In a closely watched decision, the Food and Drug Administration on Friday approved an application by German drug-maker Sandoz and Momenta Pharmaceuticals of Cambridge, Mass, to make the first generic version of the widely used blood thinner Lovenox.
The approval positions Momenta and Sandoz to offer a cheaper but still lucrative alternative to Lovenox, which had sales of $4.5 billion in 2009, making it the 15th best selling drug in the world.
In its decision, the FDA also rejected an argument by Lovenox's maker, Sanofi-Avenis, that its drug, which is made from sugar molecules found in heparin, a substance derived from pig intestines, is too complex to be copied with precision by makers of generic versions of the medication.
The Sandoz/Momenta team had been in a bitter, five-year battle with Amphastar Pharmaceuticals, of Rancho Cucamonga, Calif., to win the FDA's nod to make the drug, which goes by the generic name enoxaparin.
Amphastar last year accused Janet Woodcock, the FDA's top drug official, of a conflict of interest involving her past associations with Momenta scientists. The complaint was dismissed by the Department of Health and Human Services Inspector General.
"The approval of M-enoxaparin marks a key milestone for Momenta and we are extremely pleased," Momenta CEO Craig Wheeler said in a statement.
Shares of Momenta, which supplied the technology in its partnership, zoomed to $21.70, up $9.77, an increase of more than 80 percent. Shares of Sandoz' parent, Swiss pharma conglomerate Novartis, closed down 35 cents at $49.21.
Sanofi shares lost $1.29, closing at $29.35.
The contours of the FDA announcement could bode well for Momenta, according to analyst Bret Holley, of Oppenheimer Co.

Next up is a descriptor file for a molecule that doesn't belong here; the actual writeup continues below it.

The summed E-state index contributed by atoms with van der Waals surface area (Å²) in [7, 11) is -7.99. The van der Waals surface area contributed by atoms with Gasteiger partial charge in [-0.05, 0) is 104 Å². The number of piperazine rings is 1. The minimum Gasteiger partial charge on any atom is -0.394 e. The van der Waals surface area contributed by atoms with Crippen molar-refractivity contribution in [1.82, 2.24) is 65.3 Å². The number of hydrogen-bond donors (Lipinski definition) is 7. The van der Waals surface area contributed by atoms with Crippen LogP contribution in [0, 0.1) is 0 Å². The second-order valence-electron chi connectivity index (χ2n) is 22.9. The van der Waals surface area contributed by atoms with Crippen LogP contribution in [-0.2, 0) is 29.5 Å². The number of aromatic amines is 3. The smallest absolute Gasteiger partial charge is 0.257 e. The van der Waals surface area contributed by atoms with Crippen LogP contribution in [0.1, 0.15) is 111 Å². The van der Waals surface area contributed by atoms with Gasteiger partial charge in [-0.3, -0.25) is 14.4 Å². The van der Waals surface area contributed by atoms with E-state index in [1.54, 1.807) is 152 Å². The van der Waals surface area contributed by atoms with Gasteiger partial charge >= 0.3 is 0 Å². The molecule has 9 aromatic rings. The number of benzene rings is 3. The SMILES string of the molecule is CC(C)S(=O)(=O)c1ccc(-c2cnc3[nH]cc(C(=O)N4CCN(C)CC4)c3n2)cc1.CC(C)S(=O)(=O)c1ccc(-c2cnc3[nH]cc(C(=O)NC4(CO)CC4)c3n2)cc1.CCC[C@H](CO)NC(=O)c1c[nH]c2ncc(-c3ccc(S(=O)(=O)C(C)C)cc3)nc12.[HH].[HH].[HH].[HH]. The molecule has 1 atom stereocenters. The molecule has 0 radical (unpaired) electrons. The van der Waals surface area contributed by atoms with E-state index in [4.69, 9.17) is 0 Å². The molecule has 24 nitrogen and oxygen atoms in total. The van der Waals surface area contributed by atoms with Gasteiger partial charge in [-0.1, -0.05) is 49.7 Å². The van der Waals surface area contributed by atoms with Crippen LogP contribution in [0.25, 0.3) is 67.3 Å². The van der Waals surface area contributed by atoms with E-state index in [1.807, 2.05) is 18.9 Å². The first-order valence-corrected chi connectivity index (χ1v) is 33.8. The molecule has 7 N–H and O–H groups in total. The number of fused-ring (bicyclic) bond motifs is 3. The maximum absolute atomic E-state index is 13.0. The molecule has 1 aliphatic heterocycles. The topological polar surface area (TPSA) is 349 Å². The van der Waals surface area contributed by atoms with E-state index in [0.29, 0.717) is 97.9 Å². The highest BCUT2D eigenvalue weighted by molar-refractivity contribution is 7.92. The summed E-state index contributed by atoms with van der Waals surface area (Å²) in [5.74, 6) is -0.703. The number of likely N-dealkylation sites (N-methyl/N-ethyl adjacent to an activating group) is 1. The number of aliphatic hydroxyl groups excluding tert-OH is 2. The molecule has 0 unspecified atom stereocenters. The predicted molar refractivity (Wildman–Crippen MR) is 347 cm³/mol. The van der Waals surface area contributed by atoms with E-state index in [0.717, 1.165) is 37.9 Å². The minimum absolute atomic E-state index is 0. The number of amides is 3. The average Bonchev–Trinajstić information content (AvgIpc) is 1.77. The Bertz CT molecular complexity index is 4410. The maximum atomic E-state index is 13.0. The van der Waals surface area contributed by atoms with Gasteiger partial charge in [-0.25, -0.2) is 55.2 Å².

The Momenta's partnership agreement with Sandoz is much more generous if their application is the only one approved, Holley said.
Typically, Holley said, when the FDA rejects a petition by a drug's original maker as it did with Sanofi Avenis, it announces all the generic approvals at the same time, suggesting that Sandoz/Momenta might be the only application slated for approval.
Holley also said that the painstaking review of the Sanofi Avenis request, conveyed in a 45-page letter, suggests that the FDA will move cautiously when considering generic versions of drugs derived from natural substances.
"I don't believe that they're going to be approving applications (for biogenerics) willy-nilly," he said.
Amphastar attorney Jason Shandell declined to specify his company's next move, but hinted that it was not ready to throw in the towel.
"As the first filer, we're obviously very disappointed and we will do everything we can to allow the system to correct such a mistake," Shandell said. Amphastar applied to make enoxaparin in 2003, two years earlier than Sandoz/Momenta.
The FDA still could approve Amphastar's application, but the company would not have first-mover advantage and would be competing against the global distribution capabilities of Sandoz.
Amphastar's allegation of a conflict of interest involving Woodcock centered on her partnering with Momenta scientists in investigating the heparin crisis in early 2008 in which contaminated lots of the drug from China sickened, and in some cases killed, patients.
Amphastar argued that the collaboration and earlier contacts between Woodcock and Momenta scientists inclined the FDA to favor Momenta.
Momenta has said that there is nothing inappropriate in its relationship with regulators.
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